Recently at a family gathering I was given my Grandfather’s workout journal. I remembered this journal from when I was young and he would take me on his runs with him. Afterwards we would sit down and document mileage and he would point out the little notes he made in the margins from time to time. These notes could be his weight, future progressions of a workout, or just items from his personal life. Fast forward to today and as I looked through this journal a couple of big things stuck out to me. First, the workouts and runs described in the journal took place over 30 years, which shows that in the end you just gotta keep going. There would be days, months, often entire years missing, but he always got back on the path. Second, the goals that he mentions and my goals in fitness are quite different.
He writes little paragraphs in sections talking about the doctor telling him to lose a few pounds, or about how he thinks if he starts exercising more it’ll help him quit cigarettes (which did work for him FYI). You can watch him adjust his workouts to these goals, and as time would pass he would go from walking to walking/running to running only. The distances would grow and shrink as the intensity rose and adaptations took place.
As he entered his late 40’s back pain became the arch enemy and like most he went to doctors and tried all sorts of different therapies. The pain persisted and his notes began to try and create patterns with the pain, “worked too hard today”, “laid in bed too long”, or “laid in bed not enough” were common items. However he eventually begins implementing calisthenics and also decompression by using an inversion table. The strengthening of his core along with taking pressure off his spine did the trick and he notes in there eventually that at a minimum doing these exercises twice a week keeps the pain away, but three times is best.
He initially used fitness to control his weight and as a coping mechanism for stress and stopping smoking. Then as he aged and his body began to break down and hurt, as everyone’s will, he used fitness to maintain a standard of living. Replace a few words in this story and it could now be about your grandparents, or maybe even yourself.
When I began exercising I didn’t know why but I knew I needed to keep a journal. In the beginning it was me tracking the date, the workout I did that day, and my weight. The occasional block of dates with notes like, “too busy at work” or “been feeling sick” would pop up from time to time, or sometimes items noting a workout suitable to be a “benchmark” or even a “do not attempt again”.
What I found over time was this journal was my compass to move forward, and my coach to keep me accountable. I too was tracking my weight, but to make sure I ate enough to not wither away. I would try and track progressions while looking over older work to see what was possible. I’d develop an injury then figure out how to treat it and move on, or note how i missed an entire week of working out due to travelling for my stupid job. As the years passed this fitness thing began to mean more and more to me and eventually I allowed it to be a large part of how I define myself. The workouts grew to testing items for application to others, or sometimes seeing what I’m myself capable of. However throughout all of this, my notes never really strayed far from the above three items. Realizing we have to move, keeping track of the movement, and then paying attention to the movements and how our body responds to them.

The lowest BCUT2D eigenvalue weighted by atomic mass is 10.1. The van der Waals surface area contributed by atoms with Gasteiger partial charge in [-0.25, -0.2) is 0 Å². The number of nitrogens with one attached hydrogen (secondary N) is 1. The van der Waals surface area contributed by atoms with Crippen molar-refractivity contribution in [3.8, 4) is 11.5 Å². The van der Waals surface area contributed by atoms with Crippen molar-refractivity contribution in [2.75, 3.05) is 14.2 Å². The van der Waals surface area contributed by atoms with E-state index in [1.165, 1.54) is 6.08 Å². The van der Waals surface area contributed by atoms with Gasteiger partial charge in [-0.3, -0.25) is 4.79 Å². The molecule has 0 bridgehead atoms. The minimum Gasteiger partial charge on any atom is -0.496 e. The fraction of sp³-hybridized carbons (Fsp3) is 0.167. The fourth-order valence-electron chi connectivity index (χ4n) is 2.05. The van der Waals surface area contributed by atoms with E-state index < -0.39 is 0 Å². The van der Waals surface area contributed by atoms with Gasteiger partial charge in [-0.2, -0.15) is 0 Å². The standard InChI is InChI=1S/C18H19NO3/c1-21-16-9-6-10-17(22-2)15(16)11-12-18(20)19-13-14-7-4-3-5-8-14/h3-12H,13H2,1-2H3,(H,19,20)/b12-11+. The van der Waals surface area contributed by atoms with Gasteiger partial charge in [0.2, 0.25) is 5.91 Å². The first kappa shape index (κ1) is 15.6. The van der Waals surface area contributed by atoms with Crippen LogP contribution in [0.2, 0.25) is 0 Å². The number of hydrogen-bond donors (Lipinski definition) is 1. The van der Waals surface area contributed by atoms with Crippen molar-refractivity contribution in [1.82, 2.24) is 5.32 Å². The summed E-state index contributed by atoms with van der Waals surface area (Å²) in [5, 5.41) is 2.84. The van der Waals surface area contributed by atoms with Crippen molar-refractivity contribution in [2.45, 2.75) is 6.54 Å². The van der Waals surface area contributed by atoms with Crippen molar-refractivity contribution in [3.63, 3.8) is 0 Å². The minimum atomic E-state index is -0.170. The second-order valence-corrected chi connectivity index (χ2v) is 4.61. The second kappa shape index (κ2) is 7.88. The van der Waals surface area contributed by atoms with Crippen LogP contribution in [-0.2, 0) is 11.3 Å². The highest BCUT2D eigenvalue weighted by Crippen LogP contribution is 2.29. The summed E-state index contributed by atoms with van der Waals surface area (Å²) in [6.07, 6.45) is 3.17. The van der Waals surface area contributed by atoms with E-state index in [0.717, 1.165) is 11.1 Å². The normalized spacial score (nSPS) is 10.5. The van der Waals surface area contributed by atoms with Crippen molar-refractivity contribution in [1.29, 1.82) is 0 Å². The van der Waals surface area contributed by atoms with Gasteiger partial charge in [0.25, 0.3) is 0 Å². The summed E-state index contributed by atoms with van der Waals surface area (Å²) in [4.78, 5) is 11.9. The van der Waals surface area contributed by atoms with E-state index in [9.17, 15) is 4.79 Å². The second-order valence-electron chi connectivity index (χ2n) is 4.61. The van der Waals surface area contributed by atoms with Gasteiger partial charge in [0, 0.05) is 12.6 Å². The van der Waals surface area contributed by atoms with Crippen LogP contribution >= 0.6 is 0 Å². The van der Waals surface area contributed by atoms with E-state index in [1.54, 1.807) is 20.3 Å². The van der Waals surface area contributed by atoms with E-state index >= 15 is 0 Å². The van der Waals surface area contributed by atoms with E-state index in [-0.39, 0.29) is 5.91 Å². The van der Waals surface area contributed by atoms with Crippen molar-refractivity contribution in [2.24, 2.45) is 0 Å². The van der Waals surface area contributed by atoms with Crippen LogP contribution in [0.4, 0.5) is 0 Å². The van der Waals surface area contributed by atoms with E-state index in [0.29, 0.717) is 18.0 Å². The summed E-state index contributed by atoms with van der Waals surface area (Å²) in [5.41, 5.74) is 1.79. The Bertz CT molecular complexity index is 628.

So, why does any of this matter? To me, what I described above is fitness. Fitness isn’t found in a gym or sold by a coach, fitness is life. It isn’t your daily CrossFit WOD or Spartan Training Plan and it definitely isn’t found in a Planet Fitness. My Grandfather was an intelligent man and he was quite well-read, but I guarantee you he never read a book about physical fitness or let alone health. However, here is what he did:
- Recognized we have to use our body
- Kept track for accountability and patterning
- Paid attention
It really is that easy. Jimmy Royston wasn’t entering any bodybuilding competitions or participating in fitness competitions but he knew that at the bare minimum as a human we have to move. Then documenting helps us stay accountable, but also allows us to pay closer attention to what we’re doing, how much and how often.
How far we travel on this fitness journey is personalized – it doesn’t matter if you want to look a certain way, compete in fitness, or just be a little healthier, the steps are all the same. Do the work, document it, pay attention, and the rest will take care of itself.
Now, if you’ve made it this far into reading I would be remiss to not mention where a gym and a coach come into play. If all we are doing is running and simple bodyweight movements, you can probably get away with never having any real coaching. Take it easy in the beginning and gradually add more, it’s a marathon not a sprint. However if we’re going to do any sort of weight training it is extremely beneficial to our health to start with either a personal trainer or at least in a group fitness class that offers coaching. However at the end of the day group fitness gyms don’t sell coaching, they sell accountability in the form of a badass group of folks to workout with. It’s way easier to do it with people than to do it alone, I promise. Being intimidated to start is normal but if you’ll just make the plunge the members who make up most gym communities are the best. Having someone alongside you is usually the difference in what makes our program the one that sticks.